Q3 earnings season was “okay” but the chances of 2023 S&P 500 EPS staying at $230 (where they’ve been for months) is declining rapidly, so I am lowered the outlook for 2023 earnings by $5 across the board to reflect the increased downside risk to 2023 S&P 500 earnings.

Here's what the changes mean for us: The “Fair Value” range for the S&P 500 in this month’s MET did rise as the removal of spiking global yields allowed the fair value market range to return to 16X-17X (from 15.5X-16.5X). But that’s not an improvement from two months ago and we’re really no better off than we were in September before Truss-o-nomics (we’re actually sitting slightly worse).

Think of it like this: Let's say you and I went out fishing and our boat motor died leaving us stranded in the ocean. To make matters worse, our boat sprung a leak and we fixed that leak, we’ve improved our current situation but this doesn't fix the motor or get us back to dry land.

The MET is clear: We’re still no closer to fixing the two major issues facing this market: Fed tightening and inflation.

From a value standpoint, the positive is that for the current macro set up, we’re still in the “fair value” range and only slightly above the midpoint of that range. So, the market isn’t vulnerable to a quick intense pull-back unless we get further deterioration in macro influences. At the same time, I think we do need to note that “fair value” for this market ends as we get towards and past 3,800, and that will hold even if this market continues to rally now that we have a split government.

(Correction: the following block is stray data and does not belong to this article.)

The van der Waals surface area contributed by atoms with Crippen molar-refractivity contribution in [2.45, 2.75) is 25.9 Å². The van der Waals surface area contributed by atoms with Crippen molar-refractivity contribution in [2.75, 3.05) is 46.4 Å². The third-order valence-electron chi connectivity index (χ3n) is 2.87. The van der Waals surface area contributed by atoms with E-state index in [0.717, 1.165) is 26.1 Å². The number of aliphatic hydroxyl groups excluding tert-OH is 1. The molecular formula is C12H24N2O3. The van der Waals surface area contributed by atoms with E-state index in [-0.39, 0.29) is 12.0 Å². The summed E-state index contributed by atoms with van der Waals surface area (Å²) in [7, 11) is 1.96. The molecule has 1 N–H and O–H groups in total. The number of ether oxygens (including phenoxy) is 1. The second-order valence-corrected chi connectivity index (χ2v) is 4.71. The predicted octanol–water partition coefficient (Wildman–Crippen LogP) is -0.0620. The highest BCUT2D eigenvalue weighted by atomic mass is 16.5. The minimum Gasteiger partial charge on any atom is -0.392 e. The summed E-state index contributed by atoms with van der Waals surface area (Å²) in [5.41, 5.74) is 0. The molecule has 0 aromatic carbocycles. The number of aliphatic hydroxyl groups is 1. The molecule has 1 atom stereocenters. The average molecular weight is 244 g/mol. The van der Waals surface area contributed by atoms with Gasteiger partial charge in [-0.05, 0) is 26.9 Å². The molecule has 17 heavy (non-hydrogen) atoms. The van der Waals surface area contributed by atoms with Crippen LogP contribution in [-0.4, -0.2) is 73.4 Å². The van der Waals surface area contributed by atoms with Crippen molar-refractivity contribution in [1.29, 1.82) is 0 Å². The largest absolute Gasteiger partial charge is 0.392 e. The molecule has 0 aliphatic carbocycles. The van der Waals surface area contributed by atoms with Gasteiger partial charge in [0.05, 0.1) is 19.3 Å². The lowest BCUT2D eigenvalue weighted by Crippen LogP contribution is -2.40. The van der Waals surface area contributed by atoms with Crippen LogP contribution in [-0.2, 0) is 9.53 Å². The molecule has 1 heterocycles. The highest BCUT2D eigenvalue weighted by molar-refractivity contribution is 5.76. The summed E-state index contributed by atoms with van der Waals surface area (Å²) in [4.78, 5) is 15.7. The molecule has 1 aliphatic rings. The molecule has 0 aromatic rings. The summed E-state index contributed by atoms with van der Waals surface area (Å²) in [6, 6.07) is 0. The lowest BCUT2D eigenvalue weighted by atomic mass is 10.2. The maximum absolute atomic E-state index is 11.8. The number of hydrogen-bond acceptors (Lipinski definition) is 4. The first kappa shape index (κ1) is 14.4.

Current Situation: Stocks are now more fairly valued.

  • The current situation reflects relative improvement in the outlook as spiking global yields are no longer pressuring stocks. But that’s about the only positive we saw over the past month.

  • First, J-Powell hinted that terminal fed funds could be 5% or higher (by stating it could be higher than previously expected) which meets our “Get Worse If” scenario from last month. Inflation, meanwhile, still isn’t declining (although it has likely peaked).

  • Economic data is showing more signs of rolling over, and there’s no progress towards a ceasefire in Russia/Ukraine (although there are some rumors of progress, but nothing concrete yet).

  • Bottom line, global yields aren’t spiking anymore and that’s good, but we’re still facing multiple market headwinds and there hasn’t been much progress.

Things Get Better If:

  • The Fed signals that the terminal rate will be below 5.0%

  • Inflation drops sharply (actually drops, like by multiple percentage points)

  • Economic growth remains resilient and falls slower than inflation, Russia and Ukraine take steps towards a ceasefire.

Things Get Worse If:

  • The Fed signals that the terminal rate will be well above the current 5.00%

  • Inflation does not drop quickly